So I already knew I couldn’t handle torture scenes, but I’ve learned from this book that I really just don’t like Ken Follett. His characters seem flat to me, and I’m not all that jazzed by the plot.
Same thing with Night over Water, which I read some years ago.
Yeah, I know The Pillars of the Earth is said to be his best work, but you won’t find me reading it. I am moving on…

* Other things I can’t read about: prison, mental institutions, medical procedures, cruelty — especially cruelty to children (the first time I started a Harry Potter book, I had to put it down — that cupboard under the stairs was too much), and animals dying. I also detest “heartwarming.”

Real Short Re-Cap: The Company We Keep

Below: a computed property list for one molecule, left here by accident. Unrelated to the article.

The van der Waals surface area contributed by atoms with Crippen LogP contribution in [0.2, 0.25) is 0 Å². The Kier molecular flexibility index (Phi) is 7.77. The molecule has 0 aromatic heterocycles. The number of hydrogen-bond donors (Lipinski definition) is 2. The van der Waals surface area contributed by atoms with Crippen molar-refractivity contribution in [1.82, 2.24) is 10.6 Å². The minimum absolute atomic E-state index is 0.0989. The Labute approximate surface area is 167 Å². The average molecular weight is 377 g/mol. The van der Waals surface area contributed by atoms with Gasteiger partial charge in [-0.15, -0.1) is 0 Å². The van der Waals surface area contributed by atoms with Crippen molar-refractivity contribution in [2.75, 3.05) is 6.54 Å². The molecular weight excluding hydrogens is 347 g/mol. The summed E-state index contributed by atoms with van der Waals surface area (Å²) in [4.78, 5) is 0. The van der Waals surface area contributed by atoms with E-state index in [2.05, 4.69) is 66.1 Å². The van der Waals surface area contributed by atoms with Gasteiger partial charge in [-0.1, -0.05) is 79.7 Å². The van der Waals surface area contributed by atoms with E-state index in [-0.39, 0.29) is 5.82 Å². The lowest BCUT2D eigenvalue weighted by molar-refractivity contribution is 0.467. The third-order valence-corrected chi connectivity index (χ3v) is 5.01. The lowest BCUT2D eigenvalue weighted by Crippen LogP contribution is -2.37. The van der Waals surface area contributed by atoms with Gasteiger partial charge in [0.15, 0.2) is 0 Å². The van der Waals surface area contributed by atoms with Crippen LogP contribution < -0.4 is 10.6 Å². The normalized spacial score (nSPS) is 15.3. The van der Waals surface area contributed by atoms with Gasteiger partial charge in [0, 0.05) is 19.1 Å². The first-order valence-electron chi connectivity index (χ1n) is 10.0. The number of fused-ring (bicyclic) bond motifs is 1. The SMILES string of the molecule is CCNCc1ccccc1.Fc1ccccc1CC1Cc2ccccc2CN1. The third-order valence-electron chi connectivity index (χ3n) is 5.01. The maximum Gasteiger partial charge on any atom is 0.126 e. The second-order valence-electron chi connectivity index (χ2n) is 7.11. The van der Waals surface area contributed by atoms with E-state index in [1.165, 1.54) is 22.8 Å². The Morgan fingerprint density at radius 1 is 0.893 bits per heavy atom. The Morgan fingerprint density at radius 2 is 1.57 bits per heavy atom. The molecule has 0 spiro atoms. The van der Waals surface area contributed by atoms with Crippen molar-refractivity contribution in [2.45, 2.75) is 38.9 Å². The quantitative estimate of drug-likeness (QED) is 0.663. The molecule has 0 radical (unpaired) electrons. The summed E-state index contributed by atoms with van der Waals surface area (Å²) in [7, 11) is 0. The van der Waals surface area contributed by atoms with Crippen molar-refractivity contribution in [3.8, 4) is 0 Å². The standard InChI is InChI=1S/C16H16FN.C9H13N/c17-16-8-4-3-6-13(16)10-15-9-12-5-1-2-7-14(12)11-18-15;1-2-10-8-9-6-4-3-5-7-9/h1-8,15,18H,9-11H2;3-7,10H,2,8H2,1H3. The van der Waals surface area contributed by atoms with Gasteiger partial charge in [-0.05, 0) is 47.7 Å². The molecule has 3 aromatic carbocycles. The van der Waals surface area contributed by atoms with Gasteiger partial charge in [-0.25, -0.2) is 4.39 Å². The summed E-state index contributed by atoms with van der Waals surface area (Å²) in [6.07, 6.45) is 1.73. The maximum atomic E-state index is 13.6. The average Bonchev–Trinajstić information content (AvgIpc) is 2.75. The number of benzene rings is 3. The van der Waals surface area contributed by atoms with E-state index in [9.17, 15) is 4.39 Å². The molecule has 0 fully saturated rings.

The Company We Keep: A Husband-and-Wife True-Life Spy Story by Robert Baer and Dayna Baer

I adore husband-and-wife dual memoirs. When I discovered All’s Fair: Love, War, and Running for President by Mary Matalin and James Carville many years ago, there was some seriously blissful reading happening.

And here, we got spying going on, so what’s not to like?

Actually, this is the kind of book that could look promising as all heck and then crash and burn.

But it didn’t happen. (You were worried there for a minute, though, weren’t you?)

The authors both have engaging writing styles, plus a great story, so this thing has the power to keep a person reading straight through to page 143 before getting up from her chair to get more coffee. (true story)

Historical Romance Bonanza!

The Masque of the Black Tulip by Lauren Willig
So this is a cool thing. I’ve been sort of reading (actually listening to) some historical fiction novels.